The notion of integrating Hamas, and with it the Gaza Strip, into a Palestinian unity government reflects the primary trend that has thus far defined the Arab revolutionary wave: Arab Islamist movements are entering government. In this sense, Hamas’ victory in the 2006 Palestinian elections was very much a harbinger of things to come elsewhere in the Arab world. Nor, by the same token, is it a coincidence that the ruling Egyptian military government that facilitated last May’s Palestinian reconciliation agreement and is currently hosting Fateh-Hamas talks on new elections next May is also ushering Egypt’s own Muslim Brotherhood into elections and government.
This broad Arab Islamist backdrop to Fateh-Hamas contacts should not be lost on Israel and its supporters. It means that, seen as part of a greater, region-wide scheme, the integration of Hamas into the fabric of overall Palestinian government and even security may be inevitable. Certainly, it seems more likely this time around than in 2006. Then again, because the Palestinian reality is so different from the rest of the Arab world, it still may not happen.
This presents us with two basic scenarios, not only for Palestinian governance but for Israeli-Palestinian relations.
The first possibility, following on the precedents observed thus far on the Palestinian scene, is that the reconciliation process will again break down: there will be no technocrat government, or if there is there will be no elections, or their outcome will be disputed or they will quickly lead to new strife, as in 2007. Meanwhile, there will be no peace process, not only because Palestinians are busy with their own problems but because the anti-process status quo will prevail.
There is little need to elaborate on this scenario, which posits an ongoing reality of two Palestinian entities. The only real question is whether, where, and to what extent large-scale violence will return.
A second possibility is that, precisely because the Arab world has changed so radically, we will now witness successful reconciliation, at least to the point of creating a technocrat government and holding new elections. Here, too, there will be no change in the peace process deadlock at least until well after elections next May, as the electoral platforms of both Fateh and Hamas will feature their successes in defying Israel and the will of the American-led Quartet: Fateh in appealing to the United Nations for recognition and Gaza-based Hamas in surviving and improving its relations with much of the Arab world under cover of the "Arab spring".
Let us assume that Palestinian reconciliation elections produce some sort of renewed unity government. Where would this leave the peace process?
I would argue that in a hypothetical best case (for Israel’s long-term wellbeing and for peace), this process would strengthen the prospect of Israel confronting a Palestinian polity that seeks international recognition for the 1967 borders with land swaps and a capital in East Jerusalem, while maintaining security and setting aside the refugee and holy places issues. Not only does Palestine Liberation Organization Chairman Mahmoud Abbas justify the election move with Hamas in terms of proving to the United Nations that the government of Palestine controls all its territory (meaning Gaza) in a unified manner and therefore qualifies for state recognition. But Hamas’ extreme positions regarding Israel could hardly sustain negotiations over anything more.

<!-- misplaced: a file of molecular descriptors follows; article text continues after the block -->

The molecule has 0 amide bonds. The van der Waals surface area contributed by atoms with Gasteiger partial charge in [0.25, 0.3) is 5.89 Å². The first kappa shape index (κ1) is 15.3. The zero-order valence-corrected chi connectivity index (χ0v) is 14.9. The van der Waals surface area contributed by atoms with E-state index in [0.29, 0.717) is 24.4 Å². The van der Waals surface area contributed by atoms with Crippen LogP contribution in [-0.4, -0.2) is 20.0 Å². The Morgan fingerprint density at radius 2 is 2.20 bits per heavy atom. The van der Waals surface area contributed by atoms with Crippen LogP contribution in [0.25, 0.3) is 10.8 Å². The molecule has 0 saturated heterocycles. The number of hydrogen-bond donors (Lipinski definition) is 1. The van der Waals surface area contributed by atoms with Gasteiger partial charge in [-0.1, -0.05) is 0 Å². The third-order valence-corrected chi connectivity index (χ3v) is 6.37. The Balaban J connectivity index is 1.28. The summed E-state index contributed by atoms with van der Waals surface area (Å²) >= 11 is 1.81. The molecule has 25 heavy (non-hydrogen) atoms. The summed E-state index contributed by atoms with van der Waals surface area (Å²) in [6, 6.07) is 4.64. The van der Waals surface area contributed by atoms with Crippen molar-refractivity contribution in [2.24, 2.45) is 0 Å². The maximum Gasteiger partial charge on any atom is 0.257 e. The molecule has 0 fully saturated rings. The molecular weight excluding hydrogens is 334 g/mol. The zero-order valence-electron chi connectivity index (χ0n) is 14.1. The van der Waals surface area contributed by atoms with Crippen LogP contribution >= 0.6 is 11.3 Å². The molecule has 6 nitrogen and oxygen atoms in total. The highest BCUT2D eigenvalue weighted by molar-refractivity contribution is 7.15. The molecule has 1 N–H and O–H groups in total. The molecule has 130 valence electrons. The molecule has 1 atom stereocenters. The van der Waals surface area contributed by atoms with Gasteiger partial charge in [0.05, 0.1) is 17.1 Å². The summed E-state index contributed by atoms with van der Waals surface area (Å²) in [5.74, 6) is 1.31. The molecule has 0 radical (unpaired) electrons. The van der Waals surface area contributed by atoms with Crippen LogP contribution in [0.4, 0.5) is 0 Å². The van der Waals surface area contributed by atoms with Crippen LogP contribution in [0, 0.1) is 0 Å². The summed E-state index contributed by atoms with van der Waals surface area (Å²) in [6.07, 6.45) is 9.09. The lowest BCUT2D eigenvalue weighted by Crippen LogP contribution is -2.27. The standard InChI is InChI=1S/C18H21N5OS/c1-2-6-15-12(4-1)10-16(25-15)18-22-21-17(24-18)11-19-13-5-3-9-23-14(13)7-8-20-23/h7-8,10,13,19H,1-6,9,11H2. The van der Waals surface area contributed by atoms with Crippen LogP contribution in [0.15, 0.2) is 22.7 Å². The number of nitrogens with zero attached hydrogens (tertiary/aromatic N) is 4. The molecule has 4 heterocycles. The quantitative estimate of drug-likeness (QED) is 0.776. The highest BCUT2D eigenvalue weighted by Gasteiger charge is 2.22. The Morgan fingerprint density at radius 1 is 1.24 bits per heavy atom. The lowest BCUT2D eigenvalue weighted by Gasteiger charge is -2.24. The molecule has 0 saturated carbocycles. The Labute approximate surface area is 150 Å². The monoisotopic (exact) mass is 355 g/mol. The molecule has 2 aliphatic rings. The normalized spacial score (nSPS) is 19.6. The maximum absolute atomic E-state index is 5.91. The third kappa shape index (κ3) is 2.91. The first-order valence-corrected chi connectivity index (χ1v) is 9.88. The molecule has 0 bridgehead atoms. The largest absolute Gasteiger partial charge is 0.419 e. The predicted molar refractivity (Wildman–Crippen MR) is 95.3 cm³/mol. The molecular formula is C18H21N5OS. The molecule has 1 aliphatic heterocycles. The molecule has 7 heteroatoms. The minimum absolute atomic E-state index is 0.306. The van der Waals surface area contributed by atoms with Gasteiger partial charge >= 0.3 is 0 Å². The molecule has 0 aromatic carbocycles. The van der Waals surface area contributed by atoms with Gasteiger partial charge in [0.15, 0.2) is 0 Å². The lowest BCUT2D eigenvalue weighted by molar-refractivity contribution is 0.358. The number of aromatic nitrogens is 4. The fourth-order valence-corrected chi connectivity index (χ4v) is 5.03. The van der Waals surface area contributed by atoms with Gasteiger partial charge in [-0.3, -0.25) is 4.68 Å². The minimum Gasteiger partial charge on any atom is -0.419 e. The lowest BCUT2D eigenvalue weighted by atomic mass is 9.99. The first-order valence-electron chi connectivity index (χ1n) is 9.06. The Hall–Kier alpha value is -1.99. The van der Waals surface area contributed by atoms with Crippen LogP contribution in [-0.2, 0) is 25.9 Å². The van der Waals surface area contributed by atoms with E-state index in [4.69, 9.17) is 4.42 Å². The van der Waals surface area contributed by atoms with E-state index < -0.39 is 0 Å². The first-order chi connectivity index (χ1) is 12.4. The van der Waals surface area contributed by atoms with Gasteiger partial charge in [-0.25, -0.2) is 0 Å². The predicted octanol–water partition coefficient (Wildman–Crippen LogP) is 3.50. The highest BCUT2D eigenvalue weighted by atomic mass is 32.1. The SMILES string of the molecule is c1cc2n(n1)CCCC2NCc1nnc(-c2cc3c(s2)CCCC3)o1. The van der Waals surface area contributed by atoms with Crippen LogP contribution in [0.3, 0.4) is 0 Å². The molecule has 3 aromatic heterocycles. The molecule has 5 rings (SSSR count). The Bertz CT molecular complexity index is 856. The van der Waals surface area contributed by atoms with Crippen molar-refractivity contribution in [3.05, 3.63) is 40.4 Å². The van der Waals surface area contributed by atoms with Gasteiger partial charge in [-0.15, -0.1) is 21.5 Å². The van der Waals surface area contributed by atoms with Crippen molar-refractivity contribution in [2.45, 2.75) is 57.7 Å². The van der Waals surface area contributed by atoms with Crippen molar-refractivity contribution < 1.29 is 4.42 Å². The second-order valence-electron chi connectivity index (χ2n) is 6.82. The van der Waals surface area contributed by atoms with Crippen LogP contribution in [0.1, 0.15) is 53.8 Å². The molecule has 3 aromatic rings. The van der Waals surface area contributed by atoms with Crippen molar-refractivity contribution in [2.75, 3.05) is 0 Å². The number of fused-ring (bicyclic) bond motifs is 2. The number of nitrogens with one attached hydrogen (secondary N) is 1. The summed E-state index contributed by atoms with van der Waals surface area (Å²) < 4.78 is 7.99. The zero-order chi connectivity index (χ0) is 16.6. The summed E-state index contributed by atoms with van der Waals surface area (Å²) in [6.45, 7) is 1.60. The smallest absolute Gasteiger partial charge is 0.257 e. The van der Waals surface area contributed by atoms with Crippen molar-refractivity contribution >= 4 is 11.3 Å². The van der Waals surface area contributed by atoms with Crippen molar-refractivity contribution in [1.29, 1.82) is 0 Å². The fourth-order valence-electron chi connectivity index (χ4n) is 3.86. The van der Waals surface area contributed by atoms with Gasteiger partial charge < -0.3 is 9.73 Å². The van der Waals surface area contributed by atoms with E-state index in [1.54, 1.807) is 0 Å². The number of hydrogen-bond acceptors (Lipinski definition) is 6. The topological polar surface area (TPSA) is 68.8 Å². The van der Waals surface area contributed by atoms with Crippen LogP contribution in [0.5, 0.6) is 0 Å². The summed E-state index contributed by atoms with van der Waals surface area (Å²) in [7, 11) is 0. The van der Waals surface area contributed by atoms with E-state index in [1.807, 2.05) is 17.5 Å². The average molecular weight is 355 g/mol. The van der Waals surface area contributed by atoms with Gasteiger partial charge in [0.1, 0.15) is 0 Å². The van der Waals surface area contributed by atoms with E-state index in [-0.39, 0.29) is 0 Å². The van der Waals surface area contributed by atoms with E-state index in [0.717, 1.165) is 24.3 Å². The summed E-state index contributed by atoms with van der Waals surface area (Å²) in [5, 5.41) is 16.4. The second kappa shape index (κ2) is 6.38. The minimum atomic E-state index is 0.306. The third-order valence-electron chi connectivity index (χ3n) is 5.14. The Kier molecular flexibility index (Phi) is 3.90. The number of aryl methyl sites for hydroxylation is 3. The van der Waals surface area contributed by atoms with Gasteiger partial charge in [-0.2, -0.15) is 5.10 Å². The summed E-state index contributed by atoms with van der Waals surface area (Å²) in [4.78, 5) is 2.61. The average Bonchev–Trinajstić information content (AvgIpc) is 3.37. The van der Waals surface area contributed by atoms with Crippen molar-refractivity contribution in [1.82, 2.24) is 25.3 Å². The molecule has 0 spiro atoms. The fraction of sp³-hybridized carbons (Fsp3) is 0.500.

In other words, it may be possible to imagine a joint Fateh-Hamas government that controls the Gaza Strip and roughly 40 percent of the West Bank offering to discuss the 1967 borders with Israel, with some form of enhanced UN recognition and broad international support. For this to happen, Fateh would probably have to gain the upper hand in Palestinian elections. On the other hand, Israel should be aware that the Quartet and others in the international community that have hitherto rejected any form of contact with Hamas may–as they increasingly confront an Arab world in which political Islam plays an active role–feel obliged to soften their approach.
This would–again, in the best case–bring us back to the concept of a "win-win" proposition that I have been advocating in these virtual pages for around a year: Israel and the Palestinians accept a post-Oslo territorial two-state solution that confirms Israel’s status as a Jewish state and provides security guarantees but does not, for the moment, seek to end the entire conflict. Confronted by Hamas’ involvement in Palestinian governance, Israel might find it easier to acquiesce in an approach that recognizes that the "pre-1967" aspects of the conflict cannot, for the moment, be resolved. So, too, might Hamas–if it could see its way, perhaps with Egyptian help, to modifying its existential rejection of Israel.
And the worst (and, sadly, more likely) case for a post-reconciliation, post-election, unity-government scenario? Hamas remains as extreme as ever and the Netanyahu government as determined as before to push its hard-line settlements agenda. Consequently, the prospect of violence grows exponentially, and with it, confrontation between Israel and the forces of Islam emerging around it.